Recently, a pastor friend sent me a blog with an interesting title, “10 Flavors of Works-Based Salvation.” It is by Pastor Ed Moore of North Shore Baptist Church in Bayside, NY. You can read the article here.
I agree with eight of the ten flavors Moore cites. The first four are salvation by philanthropy, works of service, works of ritual (confession, confirmation, communion, baptism, etc.), and works of comparison. Moore is right on the money on all these points.
I disagree with his points five and six because in those points, Moore essentially contradicts what he says in the other eight. More on that in a moment.
His last four points are salvation by works of restitution, works of affliction, works of meditation, and works of seeking affirmation. These are great points.
Moore’s conclusion is also great: “So come to Christ, but come to him with nothing.”
But then there are points five and six.
The fifth point has an odd-sounding title, “The Work of Comprehension.” That title puts up red flags for me. It would be fine if Moore meant that that it is not enough to comprehend or understand the saving message, we must also be convinced that it is true. But what he means is that believing is not enough:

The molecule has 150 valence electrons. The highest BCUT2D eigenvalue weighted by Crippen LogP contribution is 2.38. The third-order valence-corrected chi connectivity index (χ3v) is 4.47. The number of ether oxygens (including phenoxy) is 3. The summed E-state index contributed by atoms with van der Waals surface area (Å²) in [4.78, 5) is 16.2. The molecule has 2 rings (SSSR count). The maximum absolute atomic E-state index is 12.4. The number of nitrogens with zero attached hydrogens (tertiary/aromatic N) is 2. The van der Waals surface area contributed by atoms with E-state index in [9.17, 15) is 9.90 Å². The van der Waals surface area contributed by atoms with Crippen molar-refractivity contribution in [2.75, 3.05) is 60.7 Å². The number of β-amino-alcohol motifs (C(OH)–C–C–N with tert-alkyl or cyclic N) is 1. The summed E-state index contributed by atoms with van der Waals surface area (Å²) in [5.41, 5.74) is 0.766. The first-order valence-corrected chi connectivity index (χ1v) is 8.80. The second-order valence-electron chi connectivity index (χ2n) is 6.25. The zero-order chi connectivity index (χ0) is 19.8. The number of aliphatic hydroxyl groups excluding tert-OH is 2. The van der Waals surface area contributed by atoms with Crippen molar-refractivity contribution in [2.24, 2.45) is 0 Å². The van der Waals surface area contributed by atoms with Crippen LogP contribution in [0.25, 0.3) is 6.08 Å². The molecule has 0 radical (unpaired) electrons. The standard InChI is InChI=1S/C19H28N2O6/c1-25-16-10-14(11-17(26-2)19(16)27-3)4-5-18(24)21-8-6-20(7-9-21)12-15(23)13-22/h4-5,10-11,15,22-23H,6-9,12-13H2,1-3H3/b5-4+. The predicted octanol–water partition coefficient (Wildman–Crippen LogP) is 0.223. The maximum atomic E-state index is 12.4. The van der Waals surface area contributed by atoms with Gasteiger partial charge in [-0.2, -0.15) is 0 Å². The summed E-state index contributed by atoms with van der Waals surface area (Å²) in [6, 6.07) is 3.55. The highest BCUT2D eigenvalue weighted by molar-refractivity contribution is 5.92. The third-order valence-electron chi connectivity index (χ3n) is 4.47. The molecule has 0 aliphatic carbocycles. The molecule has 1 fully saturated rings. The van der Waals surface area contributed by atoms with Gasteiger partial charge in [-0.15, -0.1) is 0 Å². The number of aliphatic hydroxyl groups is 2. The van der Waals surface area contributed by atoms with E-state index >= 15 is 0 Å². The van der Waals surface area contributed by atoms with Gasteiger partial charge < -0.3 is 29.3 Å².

Your elders listen as he or she describes trusting in Christ alone…
But then some time passes. And their life proves that all they knew were the facts. But truthfully, we could teach a parrot to say the facts. Jesus told us that not everyone who says ‘Lord, Lord’ shall enter the Kingdom of Heaven. We need to remember that. There are many today who are unsaved and on the way to hell and yet have a very correct understanding of the gospel (italics added).
Whenever someone says that a person’s life proves whether or not he really believes in Christ, he has contradicted the message of John 3:16—even if his whole point in a message is that salvation from eternal condemnation is not by works!
The sixth point is called “The Work of Decision.” I agree with Moore that decisionism is wrong. He is right that people are not born again by walking an aisle or praying a prayer. But while denouncing decisionism, Moore indicates that in order to be saved I must acknowledge Jesus as “my Lord and Savior.” The issue in salvation is believing in Jesus for everlasting life, not acknowledging Him as my Lord and Savior.
Overall, I like Moore’s article. But his fifth and sixth flavors are bitter. He undoes in those flavors the good points he made in the other eight.